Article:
• abhorrence for the emigrant nobility, fear of the ancien régime, dislike of foreigners, hatred of England, an appetite for conquest evoked by revolutionary propaganda, and the love of glory, In this Napoleon was a soldier of the people: because of this he judged and ruled his contemporaries.

    2
    1
  • He viewed the "innovations in religion" with abhorrence.

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  • He wrote sharply against the Quakers, whom he seems always to have held in utter abhorrence.

    0
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  • Evictions were made on a scale which elicited from Sir Robert Peel an expression of the deepest abhorrence.

    0
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  • I could sense Howie's abhorrence at visiting his past.

    0
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  • abhorrence of the sin of his people.

    0
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  • abhorrence of terrorism.

    0
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  • abhorrence of homosexuality.

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  • abhorrence of the system, arising from the scenes he had himself witnessed in Cuba 40 years ago.

    0
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  • First, God has a clear abhorrence of the sin of his people.

    0
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  • His Majesty expressed the utmost abhorrence of the system, arising from the scenes he had himself witnessed in Cuba 40 years ago.

    0
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  • To do so shows abhorrence of the persons concerned, rather than of their deeds and lifestyle.

    0
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  • Yet I feel an almost religious abhorrence of the principle.

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  • It was suggested that universal abhorrence at experimentation would be felt if the embryo was regarded as " human " .

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  • Marx's greatest abhorrence was social atomism, that would be precisely what would result form his theories.

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  • On the one hand there is public abhorrence of excessively punitive or humiliating treatment of children.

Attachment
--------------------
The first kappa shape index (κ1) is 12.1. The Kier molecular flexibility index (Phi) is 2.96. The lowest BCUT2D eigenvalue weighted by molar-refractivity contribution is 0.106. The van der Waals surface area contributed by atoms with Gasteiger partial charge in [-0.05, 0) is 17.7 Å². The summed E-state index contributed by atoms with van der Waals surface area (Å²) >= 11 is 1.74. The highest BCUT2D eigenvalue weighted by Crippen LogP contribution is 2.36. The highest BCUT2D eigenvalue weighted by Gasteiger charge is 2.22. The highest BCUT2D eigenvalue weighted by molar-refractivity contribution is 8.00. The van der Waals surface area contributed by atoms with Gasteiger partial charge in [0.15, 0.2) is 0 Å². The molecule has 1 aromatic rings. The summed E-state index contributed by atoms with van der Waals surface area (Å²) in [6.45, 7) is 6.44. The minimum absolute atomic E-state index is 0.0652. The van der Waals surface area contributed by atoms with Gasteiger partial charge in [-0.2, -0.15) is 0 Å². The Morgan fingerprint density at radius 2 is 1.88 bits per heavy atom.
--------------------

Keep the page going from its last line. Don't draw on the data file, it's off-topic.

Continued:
0
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  • Jackson shares with Greimassian semiotics a strong abhorrence against making use of the concept of reference in the analysis of language.

    0
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  • He had a strong relish for public representation in his own person, but an extreme abhorrence of the like display in any other.

    0
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  • Now, I remember as a child having a deep abhorrence for routine.

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  • Second, God's abhorrence of sin leads to fierce anger.

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  • ABHORRERS, the name given in 1679 to the persons who expressed their abhorrence at the action of those who had signed petitions urging King Charles II.

    0
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  • He viewed the "innovations in religion" with abhorrence.

    0
    0
  • This attitude of the reformers towards the festival, however, intensified by their abhorrence of the traffic in indulgences with which it had become closely associated, only tended to establish it more firmly among the adherents of the "old religion."

    0
    0
  • So great was the abhorrence of matter that some even thought it an act of religion to commit suicide by voluntary starvation, or to starve children to death (see article "Neu-Manichaer" by Otto Z, ckler in ed.

    0
    0
  • His memory was long regarded in Saxony with great abhorrence, and stories of cruelty and treachery gathered round his name.

    0
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  • 16 seq.), abhorrence for the unholy word was marked by writing bosheth (shameful thing) for baal in compound proper names, and thus we get the usual forms Ishbosheth, Mephibosheth.

    0
    0
  • It was in order to preserve the Israelites from errors and follies of this kind, and to prevent the possibility of such idolatry being established, that the dog was afterwards regarded with utter abhorrence amongst the Jews, and this feeling prevailed during the continuance of the Israelites in Palestine.

    0
    0
  • John Adams declared his abhorrence of the practice of slaveholding, and said that " every measure of prudence ought to be assumed for the eventual total extirpation of slavery from the United States."

    0
    0
  • His abhorrence of war amounted to a passion.

    0
    0
  • Both houses of parliament, who viewed this union with abhorrence, now passed the Test Act, forbidding Catholics to hold office.

    0
    0
  • It was probably abhorrence of such measures that converted Thomas Reynolds from a conspirator to an informer; at all events, by him and several others the authorities were kept posted in what was going on, though lack of evidence producible in court delayed the arrest of the ringleaders.

    0
    0
  • As the Greek and Roman methods of computing time were connected with certain pagan rites and observances which the Christians held in abhorrence, the latter began at an early period to imitate the Jews in reckoning their years from the supposed period of the creation of the world.